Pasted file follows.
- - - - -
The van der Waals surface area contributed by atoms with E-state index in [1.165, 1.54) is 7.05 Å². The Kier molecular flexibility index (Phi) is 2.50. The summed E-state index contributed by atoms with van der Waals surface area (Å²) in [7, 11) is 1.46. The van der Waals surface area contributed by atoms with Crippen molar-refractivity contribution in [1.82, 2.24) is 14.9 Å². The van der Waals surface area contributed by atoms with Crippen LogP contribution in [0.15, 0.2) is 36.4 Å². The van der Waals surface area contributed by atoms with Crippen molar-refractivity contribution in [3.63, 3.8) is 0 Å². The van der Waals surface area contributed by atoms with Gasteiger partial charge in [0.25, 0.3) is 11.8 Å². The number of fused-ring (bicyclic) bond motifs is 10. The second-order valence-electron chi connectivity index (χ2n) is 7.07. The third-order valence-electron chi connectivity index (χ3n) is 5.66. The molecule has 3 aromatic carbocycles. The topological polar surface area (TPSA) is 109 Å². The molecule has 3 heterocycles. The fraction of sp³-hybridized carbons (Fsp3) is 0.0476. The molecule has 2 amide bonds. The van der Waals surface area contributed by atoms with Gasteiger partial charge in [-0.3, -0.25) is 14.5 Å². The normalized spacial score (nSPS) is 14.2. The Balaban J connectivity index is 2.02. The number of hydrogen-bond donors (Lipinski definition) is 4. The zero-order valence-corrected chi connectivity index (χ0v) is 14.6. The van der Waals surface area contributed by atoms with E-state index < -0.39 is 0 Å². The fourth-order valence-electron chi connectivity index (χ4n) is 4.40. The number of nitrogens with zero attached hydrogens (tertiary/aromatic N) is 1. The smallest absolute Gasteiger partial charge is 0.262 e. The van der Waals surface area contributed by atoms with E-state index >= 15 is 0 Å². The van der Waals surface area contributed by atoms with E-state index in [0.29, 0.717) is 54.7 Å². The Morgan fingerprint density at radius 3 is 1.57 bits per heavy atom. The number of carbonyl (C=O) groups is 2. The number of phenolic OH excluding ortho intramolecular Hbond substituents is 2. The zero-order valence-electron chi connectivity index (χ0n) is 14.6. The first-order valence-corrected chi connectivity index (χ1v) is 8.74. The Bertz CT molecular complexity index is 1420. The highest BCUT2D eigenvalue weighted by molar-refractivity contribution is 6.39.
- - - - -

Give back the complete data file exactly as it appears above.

The van der Waals surface area contributed by atoms with E-state index in [1.165, 1.54) is 7.05 Å². The Kier molecular flexibility index (Phi) is 2.50. The summed E-state index contributed by atoms with van der Waals surface area (Å²) in [7, 11) is 1.46. The van der Waals surface area contributed by atoms with Crippen molar-refractivity contribution in [1.82, 2.24) is 14.9 Å². The van der Waals surface area contributed by atoms with Crippen LogP contribution in [0.15, 0.2) is 36.4 Å². The van der Waals surface area contributed by atoms with Crippen molar-refractivity contribution in [3.63, 3.8) is 0 Å². The van der Waals surface area contributed by atoms with Gasteiger partial charge in [0.25, 0.3) is 11.8 Å². The number of fused-ring (bicyclic) bond motifs is 10. The second-order valence-electron chi connectivity index (χ2n) is 7.07. The third-order valence-electron chi connectivity index (χ3n) is 5.66. The molecule has 3 aromatic carbocycles. The topological polar surface area (TPSA) is 109 Å². The molecule has 3 heterocycles. The fraction of sp³-hybridized carbons (Fsp3) is 0.0476. The molecule has 2 amide bonds. The van der Waals surface area contributed by atoms with Gasteiger partial charge in [-0.3, -0.25) is 14.5 Å². The normalized spacial score (nSPS) is 14.2. The Balaban J connectivity index is 2.02. The number of hydrogen-bond donors (Lipinski definition) is 4. The zero-order valence-corrected chi connectivity index (χ0v) is 14.6. The van der Waals surface area contributed by atoms with E-state index < -0.39 is 0 Å². The fourth-order valence-electron chi connectivity index (χ4n) is 4.40. The number of nitrogens with zero attached hydrogens (tertiary/aromatic N) is 1. The smallest absolute Gasteiger partial charge is 0.262 e. The van der Waals surface area contributed by atoms with E-state index >= 15 is 0 Å². The van der Waals surface area contributed by atoms with E-state index in [0.29, 0.717) is 54.7 Å². The Morgan fingerprint density at radius 3 is 1.57 bits per heavy atom. The number of carbonyl (C=O) groups is 2. The number of phenolic OH excluding ortho intramolecular Hbond substituents is 2. The zero-order valence-electron chi connectivity index (χ0n) is 14.6. The first-order valence-corrected chi connectivity index (χ1v) is 8.74. The Bertz CT molecular complexity index is 1420. The highest BCUT2D eigenvalue weighted by molar-refractivity contribution is 6.39.